¶ 35 We are also unpersuaded by the decision of a California state court in Seymore v. Metson Marine, Inc., 128 Cal. Rptr. 2d 13 (Cal. Ct. App. 2011). In that case, the court was asked to interpret provisions of California state labor laws. Id. at 15. Just as in Illinois, California courts refer to the FLSA for guidance in interpreting its own state labor laws. Id. at 17-26. After consideration of a number of cases interpreting the FLSA, the court in Seymore found that an employer's practice of defining a workweek that differed from the actual work schedule its employees actually worked was nothing more than an attempt to evade the requirements of the California labor law. Id. at 20. The court relied in part on the fact that "[n]othing in the record suggests that the designation of the workweek was designed to serve a legitimate business purpose or any purpose other than the avoidance of the obligation to pay overtime wages." Id.
¶ 36 We reject the Seymore decision for a number of reasons. First, we note that the reasoning of the court in Seymore was guided in large part by its consideration and acceptance of the reasoning contained in many of the very same unreported federal district court interpretations of the FLSA referred to and rejected above. Id. at 20-21. Second, the California regulations at issue in Seymore were substantively different from the FLSA. While both the California regulation and the FLSA regulations define a workweek as "seven consecutive 24-hour periods," the Minimum Wage Law and FLSA regulations further provide that a workweek "need not coincide with the calendar week but may begin on any day and at any hour of the day" and may be fixed "regardless of the schedule of hours worked" by an employee. Compare Cal. Labor Code § 500(b) (West 2010), with 56 Ill. Adm. Code 210.400 (2010), and 29 C.F.R. § 778.105 (2011). As the Seymore court specifically noted, its state labor laws "may provide greater protection than the FLSA." Seymore, 128 Cal. Rptr. 2d at 17. In contrast, the Minimum Wage Law and its implementing regulations are generally interpreted in dovetail with the FLSA. Turner, 491 F. Supp. 2d at 770; Haynes v. Tru-Green Corp., 154 Ill. App. 3d at 977.
¶ 37 D. Policy Argument
¶ 38 Finally, we also reject plaintiff's contention that allowing ISC to modify its workweek would violate the policy and purposes underlying the FLSA, and by extension, the Minimum Wage Law. First, we are not certain that the espoused purposes underlying the FLSA are particularly relevant to our interpretation of the Minimum Wage Law in light of the fact that our legislature has specifically provided its own statement of the policy underlying the state statute. 820 ILCS 105/2 (West 2010). Nevertheless, because we have consistently interpreted the state and federal laws together we will entertain this argument. The purposes underlying the overtime requirements of the FLSA have been described as follows:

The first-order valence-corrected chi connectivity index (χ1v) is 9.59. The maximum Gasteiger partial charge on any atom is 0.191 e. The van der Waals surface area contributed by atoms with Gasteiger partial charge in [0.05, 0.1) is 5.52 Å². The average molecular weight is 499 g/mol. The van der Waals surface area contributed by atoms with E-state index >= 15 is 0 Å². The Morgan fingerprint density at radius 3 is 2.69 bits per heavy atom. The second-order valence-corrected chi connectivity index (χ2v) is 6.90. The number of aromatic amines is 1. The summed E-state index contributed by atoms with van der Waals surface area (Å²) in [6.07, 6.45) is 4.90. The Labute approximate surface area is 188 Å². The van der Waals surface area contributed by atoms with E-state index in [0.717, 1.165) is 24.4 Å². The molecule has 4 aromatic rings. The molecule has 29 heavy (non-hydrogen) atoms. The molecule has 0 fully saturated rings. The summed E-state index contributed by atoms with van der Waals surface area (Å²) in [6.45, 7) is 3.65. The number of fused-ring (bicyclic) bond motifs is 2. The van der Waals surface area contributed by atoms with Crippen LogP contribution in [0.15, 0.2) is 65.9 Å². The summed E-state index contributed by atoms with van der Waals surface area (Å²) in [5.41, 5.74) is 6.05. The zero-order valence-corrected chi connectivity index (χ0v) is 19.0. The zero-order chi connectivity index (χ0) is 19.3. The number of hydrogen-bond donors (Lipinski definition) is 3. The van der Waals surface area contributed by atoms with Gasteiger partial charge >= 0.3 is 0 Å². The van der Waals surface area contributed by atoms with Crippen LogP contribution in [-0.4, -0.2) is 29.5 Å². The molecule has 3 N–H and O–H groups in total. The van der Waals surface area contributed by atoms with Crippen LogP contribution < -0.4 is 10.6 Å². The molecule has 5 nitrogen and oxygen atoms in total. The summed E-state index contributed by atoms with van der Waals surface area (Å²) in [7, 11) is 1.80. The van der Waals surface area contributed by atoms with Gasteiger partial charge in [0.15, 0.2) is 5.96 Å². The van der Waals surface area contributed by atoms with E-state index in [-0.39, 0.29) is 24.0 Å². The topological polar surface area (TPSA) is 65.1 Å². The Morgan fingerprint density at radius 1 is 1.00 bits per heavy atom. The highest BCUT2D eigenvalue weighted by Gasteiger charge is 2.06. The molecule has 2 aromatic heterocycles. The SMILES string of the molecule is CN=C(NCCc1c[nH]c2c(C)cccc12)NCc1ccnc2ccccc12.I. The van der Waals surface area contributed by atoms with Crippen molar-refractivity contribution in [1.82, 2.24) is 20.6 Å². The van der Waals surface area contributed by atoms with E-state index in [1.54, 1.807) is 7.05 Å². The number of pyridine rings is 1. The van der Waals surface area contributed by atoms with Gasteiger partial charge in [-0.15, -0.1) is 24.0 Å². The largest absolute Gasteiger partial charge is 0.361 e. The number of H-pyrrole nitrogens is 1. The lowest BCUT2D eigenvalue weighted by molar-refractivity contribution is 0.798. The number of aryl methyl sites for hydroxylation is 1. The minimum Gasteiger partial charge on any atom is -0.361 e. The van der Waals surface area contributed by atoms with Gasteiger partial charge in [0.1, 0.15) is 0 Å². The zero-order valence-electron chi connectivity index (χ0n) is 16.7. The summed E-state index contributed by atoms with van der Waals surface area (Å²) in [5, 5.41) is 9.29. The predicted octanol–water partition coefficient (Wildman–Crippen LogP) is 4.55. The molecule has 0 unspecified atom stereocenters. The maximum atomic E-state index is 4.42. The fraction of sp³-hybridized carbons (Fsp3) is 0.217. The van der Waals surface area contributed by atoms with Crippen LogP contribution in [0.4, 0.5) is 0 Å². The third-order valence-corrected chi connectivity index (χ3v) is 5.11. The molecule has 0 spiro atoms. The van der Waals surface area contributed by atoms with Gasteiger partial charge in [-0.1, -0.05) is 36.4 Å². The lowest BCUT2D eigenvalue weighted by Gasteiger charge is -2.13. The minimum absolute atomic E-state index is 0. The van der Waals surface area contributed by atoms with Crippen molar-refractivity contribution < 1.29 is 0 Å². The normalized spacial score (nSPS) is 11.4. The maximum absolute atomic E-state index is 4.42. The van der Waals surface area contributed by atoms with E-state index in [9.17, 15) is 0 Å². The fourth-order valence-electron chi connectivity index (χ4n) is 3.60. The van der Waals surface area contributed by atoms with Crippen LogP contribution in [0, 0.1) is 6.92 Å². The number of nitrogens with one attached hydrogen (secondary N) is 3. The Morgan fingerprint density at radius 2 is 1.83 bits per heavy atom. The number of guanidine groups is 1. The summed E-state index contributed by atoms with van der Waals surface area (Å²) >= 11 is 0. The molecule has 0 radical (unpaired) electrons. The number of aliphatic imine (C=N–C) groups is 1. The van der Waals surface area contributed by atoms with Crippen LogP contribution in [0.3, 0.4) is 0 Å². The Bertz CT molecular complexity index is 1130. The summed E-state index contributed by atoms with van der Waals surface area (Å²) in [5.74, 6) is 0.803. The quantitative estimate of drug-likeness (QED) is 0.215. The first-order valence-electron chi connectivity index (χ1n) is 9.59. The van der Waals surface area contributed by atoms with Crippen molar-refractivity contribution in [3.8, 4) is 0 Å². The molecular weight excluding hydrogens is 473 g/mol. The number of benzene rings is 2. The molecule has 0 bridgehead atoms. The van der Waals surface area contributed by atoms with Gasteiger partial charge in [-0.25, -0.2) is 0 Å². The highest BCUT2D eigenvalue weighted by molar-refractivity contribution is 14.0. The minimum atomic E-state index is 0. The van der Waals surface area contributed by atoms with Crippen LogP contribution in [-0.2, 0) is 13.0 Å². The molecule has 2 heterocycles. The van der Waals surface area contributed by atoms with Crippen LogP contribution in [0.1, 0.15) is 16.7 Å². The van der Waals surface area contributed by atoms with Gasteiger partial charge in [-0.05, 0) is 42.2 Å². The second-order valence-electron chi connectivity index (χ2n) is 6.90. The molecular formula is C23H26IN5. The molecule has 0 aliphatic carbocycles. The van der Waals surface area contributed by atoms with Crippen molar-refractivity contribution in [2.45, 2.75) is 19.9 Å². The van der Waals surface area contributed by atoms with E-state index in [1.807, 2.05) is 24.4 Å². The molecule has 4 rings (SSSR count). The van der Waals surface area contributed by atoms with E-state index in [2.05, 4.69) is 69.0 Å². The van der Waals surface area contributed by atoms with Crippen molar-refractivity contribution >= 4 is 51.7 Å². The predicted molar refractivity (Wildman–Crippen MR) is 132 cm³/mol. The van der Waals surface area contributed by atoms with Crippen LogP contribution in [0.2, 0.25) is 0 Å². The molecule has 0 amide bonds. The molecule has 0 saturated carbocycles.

"The first purpose was to prevent workers willing (maybe out of desperation, though this is no longer very likely) to work abnormally long hours from taking jobs away from workers who prefer to work shorter hours. In particular, unions' efforts to negotiate for overtime provisions in collective bargaining agreements would be undermined if competing, non-union firms were free to hire workers willing to work long hours without overtime. The second purpose was to spread work and thereby reduce unemployment, by requiring an employer to pay a penalty for using fewer workers to do the same amount of work as would be necessary if each worker worked a shorter week. The third purpose was to protect the overtime workers from themselves: long hours of work might impair their health or lead to more accidents (which might endanger other workers as well). This purpose may seem inconsistent with allowing overtime work if the employer pays time and a half, but maybe the required premium for overtime pay is intended to assure that workers will at least be compensated for the increased danger of working when tired." Mechmet v. Four Seasons Hotels, Ltd., 825 F.2d 1173, 1176 (7th Cir. 1987).
¶ 39 We find no violation of these purposes alleged in plaintiff's complaint. As discussed above, the FLSA overtime rules apply only where an employee works over 40 hours in any single workweek. There is no assertion that plaintiff or any other purported class member will ever work over 40 hours in the newly established workweek here, nor are there any allegations that any employee will not receive proper compensation if they did work overtime under the new schedule. Thus, the new workweek complies with the FLSA, the evils that the federal legislation attempts to guard against are never implicated, and we therefore find that plaintiff's complaint was properly dismissed.
¶ 40 III. CONCLUSION
¶ 41 For the foregoing reasons, the judgment of the circuit court is affirmed.
¶ 42 Affirmed.